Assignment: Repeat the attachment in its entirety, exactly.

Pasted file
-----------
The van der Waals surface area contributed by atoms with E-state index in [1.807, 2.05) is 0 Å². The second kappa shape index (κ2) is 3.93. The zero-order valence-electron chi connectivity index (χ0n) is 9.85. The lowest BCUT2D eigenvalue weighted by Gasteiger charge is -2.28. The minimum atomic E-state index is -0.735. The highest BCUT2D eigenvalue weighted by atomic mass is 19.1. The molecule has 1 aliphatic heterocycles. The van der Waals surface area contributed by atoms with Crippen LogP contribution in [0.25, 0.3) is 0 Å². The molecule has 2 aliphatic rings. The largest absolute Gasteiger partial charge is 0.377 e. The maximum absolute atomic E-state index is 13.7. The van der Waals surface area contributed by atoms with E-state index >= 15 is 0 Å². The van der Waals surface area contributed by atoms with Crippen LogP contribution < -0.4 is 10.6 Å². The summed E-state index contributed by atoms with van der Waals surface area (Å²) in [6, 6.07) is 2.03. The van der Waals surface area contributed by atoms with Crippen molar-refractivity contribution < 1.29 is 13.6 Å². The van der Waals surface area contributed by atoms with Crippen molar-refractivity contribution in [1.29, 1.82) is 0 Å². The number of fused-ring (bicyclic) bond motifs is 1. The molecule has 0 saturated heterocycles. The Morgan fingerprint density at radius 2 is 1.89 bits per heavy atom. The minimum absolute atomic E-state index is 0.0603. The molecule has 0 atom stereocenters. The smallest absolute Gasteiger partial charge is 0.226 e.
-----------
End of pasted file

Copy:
The van der Waals surface area contributed by atoms with E-state index in [1.807, 2.05) is 0 Å². The second kappa shape index (κ2) is 3.93. The zero-order valence-electron chi connectivity index (χ0n) is 9.85. The lowest BCUT2D eigenvalue weighted by Gasteiger charge is -2.28. The minimum atomic E-state index is -0.735. The highest BCUT2D eigenvalue weighted by atomic mass is 19.1. The molecule has 1 aliphatic heterocycles. The van der Waals surface area contributed by atoms with Crippen LogP contribution in [0.25, 0.3) is 0 Å². The molecule has 2 aliphatic rings. The largest absolute Gasteiger partial charge is 0.377 e. The maximum absolute atomic E-state index is 13.7. The van der Waals surface area contributed by atoms with E-state index >= 15 is 0 Å². The van der Waals surface area contributed by atoms with Crippen LogP contribution < -0.4 is 10.6 Å². The summed E-state index contributed by atoms with van der Waals surface area (Å²) in [6, 6.07) is 2.03. The van der Waals surface area contributed by atoms with Crippen molar-refractivity contribution < 1.29 is 13.6 Å². The van der Waals surface area contributed by atoms with Crippen molar-refractivity contribution in [1.29, 1.82) is 0 Å². The number of fused-ring (bicyclic) bond motifs is 1. The molecule has 0 saturated heterocycles. The Morgan fingerprint density at radius 2 is 1.89 bits per heavy atom. The minimum absolute atomic E-state index is 0.0603. The molecule has 0 atom stereocenters. The smallest absolute Gasteiger partial charge is 0.226 e.